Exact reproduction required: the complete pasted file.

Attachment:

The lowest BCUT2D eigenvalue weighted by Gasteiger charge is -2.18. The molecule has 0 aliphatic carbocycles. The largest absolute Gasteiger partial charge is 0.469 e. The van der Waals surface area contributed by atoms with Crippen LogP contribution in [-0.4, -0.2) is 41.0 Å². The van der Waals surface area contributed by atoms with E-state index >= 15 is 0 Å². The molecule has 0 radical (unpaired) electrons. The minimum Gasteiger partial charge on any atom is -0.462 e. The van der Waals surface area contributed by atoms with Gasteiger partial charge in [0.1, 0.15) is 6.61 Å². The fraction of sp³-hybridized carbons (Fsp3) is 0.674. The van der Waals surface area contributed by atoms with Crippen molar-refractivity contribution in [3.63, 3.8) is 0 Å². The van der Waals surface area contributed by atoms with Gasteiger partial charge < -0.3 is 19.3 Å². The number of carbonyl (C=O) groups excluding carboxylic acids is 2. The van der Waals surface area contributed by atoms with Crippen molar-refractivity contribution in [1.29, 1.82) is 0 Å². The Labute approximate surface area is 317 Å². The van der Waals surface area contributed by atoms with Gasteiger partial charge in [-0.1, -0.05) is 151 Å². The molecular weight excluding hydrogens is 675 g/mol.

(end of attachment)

The lowest BCUT2D eigenvalue weighted by Gasteiger charge is -2.18. The molecule has 0 aliphatic carbocycles. The largest absolute Gasteiger partial charge is 0.469 e. The van der Waals surface area contributed by atoms with Crippen LogP contribution in [-0.4, -0.2) is 41.0 Å². The van der Waals surface area contributed by atoms with E-state index >= 15 is 0 Å². The molecule has 0 radical (unpaired) electrons. The minimum Gasteiger partial charge on any atom is -0.462 e. The van der Waals surface area contributed by atoms with Gasteiger partial charge in [0.1, 0.15) is 6.61 Å². The fraction of sp³-hybridized carbons (Fsp3) is 0.674. The van der Waals surface area contributed by atoms with Crippen molar-refractivity contribution in [3.63, 3.8) is 0 Å². The van der Waals surface area contributed by atoms with Gasteiger partial charge < -0.3 is 19.3 Å². The number of carbonyl (C=O) groups excluding carboxylic acids is 2. The van der Waals surface area contributed by atoms with Crippen molar-refractivity contribution in [1.29, 1.82) is 0 Å². The Labute approximate surface area is 317 Å². The van der Waals surface area contributed by atoms with Gasteiger partial charge in [-0.1, -0.05) is 151 Å². The molecular weight excluding hydrogens is 675 g/mol.